The Racial Politics of Nat Turner ToursBreaking News
tags: slavery, Nat Turner
Nate Parker entered his film The Birth of a Nation at this year’s Sundance Film Festival with little publicity and no distribution deal. It emerged having garnered the festival’s Grand Jury Prize, Audience Award, and a deal with Fox Searchlight for $17.5 million—the largest deal in Sundance history. Parker both directed and plays the central role of Nat Turner, who planned and carried out the most violent slave insurrection in American history in Virginia in 1831 that left 55 white men, women, and children dead. Allegations of rape involving Parker that date to his time as a student at Penn State, however, threaten to derail the movie’s recent premiere and its impact on how the public understands this particular event and the broader history of American slavery.
The controversy surrounding Parker’s past has obscured a far more interesting story currently playing out in Southampton County, where for the first time efforts are underway to interpret the 1831 slave rebellion for the general public.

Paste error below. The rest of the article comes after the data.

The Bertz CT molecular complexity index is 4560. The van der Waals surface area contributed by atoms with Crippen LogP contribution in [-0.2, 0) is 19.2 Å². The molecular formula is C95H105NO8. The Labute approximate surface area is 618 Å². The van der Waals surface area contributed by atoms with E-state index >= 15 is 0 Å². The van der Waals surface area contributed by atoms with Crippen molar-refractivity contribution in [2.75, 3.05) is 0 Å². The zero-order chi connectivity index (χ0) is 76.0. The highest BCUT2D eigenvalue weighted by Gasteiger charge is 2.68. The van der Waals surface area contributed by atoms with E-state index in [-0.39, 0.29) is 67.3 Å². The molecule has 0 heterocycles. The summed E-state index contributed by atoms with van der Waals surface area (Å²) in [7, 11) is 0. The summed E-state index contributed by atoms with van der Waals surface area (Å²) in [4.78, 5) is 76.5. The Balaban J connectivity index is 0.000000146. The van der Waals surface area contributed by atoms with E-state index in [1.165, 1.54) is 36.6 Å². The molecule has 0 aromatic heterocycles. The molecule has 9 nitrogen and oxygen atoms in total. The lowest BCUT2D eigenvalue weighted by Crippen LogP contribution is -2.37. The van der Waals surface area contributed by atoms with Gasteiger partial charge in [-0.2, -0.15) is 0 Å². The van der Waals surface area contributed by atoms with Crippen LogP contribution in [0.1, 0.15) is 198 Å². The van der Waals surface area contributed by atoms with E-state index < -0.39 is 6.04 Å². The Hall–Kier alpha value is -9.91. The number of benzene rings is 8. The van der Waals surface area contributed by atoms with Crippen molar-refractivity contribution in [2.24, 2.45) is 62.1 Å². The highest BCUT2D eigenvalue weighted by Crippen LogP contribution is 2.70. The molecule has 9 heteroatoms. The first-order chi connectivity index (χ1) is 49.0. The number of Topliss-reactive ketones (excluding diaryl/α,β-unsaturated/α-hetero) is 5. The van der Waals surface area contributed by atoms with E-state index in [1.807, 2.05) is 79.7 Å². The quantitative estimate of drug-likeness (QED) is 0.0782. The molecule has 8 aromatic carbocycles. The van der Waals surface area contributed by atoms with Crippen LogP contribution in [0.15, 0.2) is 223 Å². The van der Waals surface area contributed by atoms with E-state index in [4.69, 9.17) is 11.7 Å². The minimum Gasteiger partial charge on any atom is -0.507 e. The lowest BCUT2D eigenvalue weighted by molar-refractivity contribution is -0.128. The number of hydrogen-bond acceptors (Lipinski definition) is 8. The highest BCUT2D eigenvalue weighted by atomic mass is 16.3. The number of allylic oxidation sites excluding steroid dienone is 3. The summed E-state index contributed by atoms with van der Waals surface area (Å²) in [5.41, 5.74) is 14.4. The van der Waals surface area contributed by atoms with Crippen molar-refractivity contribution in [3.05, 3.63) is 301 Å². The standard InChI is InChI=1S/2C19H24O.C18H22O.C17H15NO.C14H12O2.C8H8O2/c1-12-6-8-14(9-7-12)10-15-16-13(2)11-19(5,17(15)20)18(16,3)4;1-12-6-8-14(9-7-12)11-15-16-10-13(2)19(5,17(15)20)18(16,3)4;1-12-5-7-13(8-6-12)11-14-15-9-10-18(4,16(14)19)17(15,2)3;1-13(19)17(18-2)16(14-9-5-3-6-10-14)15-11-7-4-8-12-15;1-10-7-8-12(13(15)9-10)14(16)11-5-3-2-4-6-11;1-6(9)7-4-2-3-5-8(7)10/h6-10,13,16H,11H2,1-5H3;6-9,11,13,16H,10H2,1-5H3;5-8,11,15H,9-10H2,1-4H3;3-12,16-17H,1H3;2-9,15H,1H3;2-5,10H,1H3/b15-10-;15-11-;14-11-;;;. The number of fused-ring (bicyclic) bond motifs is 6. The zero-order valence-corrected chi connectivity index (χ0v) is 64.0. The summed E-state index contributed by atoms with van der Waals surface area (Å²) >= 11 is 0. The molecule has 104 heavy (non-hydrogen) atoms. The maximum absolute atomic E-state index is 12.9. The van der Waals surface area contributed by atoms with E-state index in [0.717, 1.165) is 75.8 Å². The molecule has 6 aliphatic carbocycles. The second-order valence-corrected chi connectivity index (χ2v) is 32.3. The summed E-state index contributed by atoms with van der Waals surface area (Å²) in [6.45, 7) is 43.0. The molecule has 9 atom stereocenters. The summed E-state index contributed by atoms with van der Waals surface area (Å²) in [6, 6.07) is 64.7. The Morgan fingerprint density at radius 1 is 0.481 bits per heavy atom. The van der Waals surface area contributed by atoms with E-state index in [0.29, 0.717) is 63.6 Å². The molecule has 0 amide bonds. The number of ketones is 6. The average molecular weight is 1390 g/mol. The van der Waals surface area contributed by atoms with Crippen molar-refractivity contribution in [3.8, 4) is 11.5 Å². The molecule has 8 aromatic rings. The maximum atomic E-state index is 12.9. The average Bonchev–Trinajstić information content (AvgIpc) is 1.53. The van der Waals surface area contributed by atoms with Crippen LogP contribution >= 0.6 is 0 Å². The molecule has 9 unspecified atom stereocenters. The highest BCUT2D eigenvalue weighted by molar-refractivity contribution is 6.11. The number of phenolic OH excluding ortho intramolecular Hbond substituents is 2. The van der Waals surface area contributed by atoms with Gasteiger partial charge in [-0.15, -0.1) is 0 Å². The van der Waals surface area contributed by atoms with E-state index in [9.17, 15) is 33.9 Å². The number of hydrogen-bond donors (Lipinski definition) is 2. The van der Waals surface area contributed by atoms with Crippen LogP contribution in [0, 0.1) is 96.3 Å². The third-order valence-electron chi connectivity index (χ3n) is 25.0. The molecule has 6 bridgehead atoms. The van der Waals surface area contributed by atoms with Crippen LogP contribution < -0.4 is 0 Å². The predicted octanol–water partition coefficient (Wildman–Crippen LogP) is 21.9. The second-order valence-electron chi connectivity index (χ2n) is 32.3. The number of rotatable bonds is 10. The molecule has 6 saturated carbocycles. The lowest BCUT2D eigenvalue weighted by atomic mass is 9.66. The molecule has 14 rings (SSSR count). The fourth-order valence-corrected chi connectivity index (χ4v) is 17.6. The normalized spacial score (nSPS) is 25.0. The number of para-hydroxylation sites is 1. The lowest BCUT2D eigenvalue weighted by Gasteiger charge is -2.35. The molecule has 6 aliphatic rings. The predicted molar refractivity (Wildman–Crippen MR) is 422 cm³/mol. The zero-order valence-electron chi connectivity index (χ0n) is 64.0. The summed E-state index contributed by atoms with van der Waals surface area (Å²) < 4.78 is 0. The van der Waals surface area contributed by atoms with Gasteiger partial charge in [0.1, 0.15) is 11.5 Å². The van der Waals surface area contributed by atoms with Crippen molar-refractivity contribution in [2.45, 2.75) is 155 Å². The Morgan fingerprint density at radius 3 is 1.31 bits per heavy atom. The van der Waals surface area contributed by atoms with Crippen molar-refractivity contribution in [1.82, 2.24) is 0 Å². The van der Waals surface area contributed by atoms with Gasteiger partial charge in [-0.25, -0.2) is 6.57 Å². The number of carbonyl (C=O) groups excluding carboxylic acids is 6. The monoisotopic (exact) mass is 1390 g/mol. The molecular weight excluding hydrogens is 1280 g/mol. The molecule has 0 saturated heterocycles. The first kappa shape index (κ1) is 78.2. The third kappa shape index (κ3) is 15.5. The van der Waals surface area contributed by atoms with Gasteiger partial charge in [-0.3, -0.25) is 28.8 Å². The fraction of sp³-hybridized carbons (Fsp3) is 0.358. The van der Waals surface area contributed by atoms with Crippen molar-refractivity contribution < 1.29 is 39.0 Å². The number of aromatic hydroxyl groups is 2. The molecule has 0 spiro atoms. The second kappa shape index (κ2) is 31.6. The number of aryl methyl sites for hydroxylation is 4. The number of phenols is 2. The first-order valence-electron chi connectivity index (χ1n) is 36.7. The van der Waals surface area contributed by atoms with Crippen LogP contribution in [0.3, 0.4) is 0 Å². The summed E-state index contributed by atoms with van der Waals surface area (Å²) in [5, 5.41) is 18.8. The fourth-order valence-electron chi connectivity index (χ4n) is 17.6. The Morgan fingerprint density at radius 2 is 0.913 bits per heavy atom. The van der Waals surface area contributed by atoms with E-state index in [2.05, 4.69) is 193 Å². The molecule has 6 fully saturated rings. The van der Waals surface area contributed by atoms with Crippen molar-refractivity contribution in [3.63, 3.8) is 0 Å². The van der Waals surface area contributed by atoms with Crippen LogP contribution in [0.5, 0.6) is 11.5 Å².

comments powered by Disqus
- The Danger Of Depoliticising Black Power Activism
- Trump Wants $5 Billion From TikTok Deal for History Project
- Donald Trump vs. the Ivy League: An Election-Year Battle
- How Jimi Hendrix, Racism and Grunge Intersect, 50 Years after the Guitarist’s Death
- Conservatives Are Already Whitewashing the Trump Years
- Capitalism Isn't Working Anymore. Here's How The Pandemic Could Change It Forever
- How the Black Vote Became a Monolith
- Dive Into John F. Kennedy’s Daily CIA Updates
- “Nationalism Will Run Roughshod Over Democracy”: What Can Nazi Germany Tell Us About Trump’s GOP? (Podcast)
- Stephen F. Cohen, Influential Historian of Russia, Dies at 81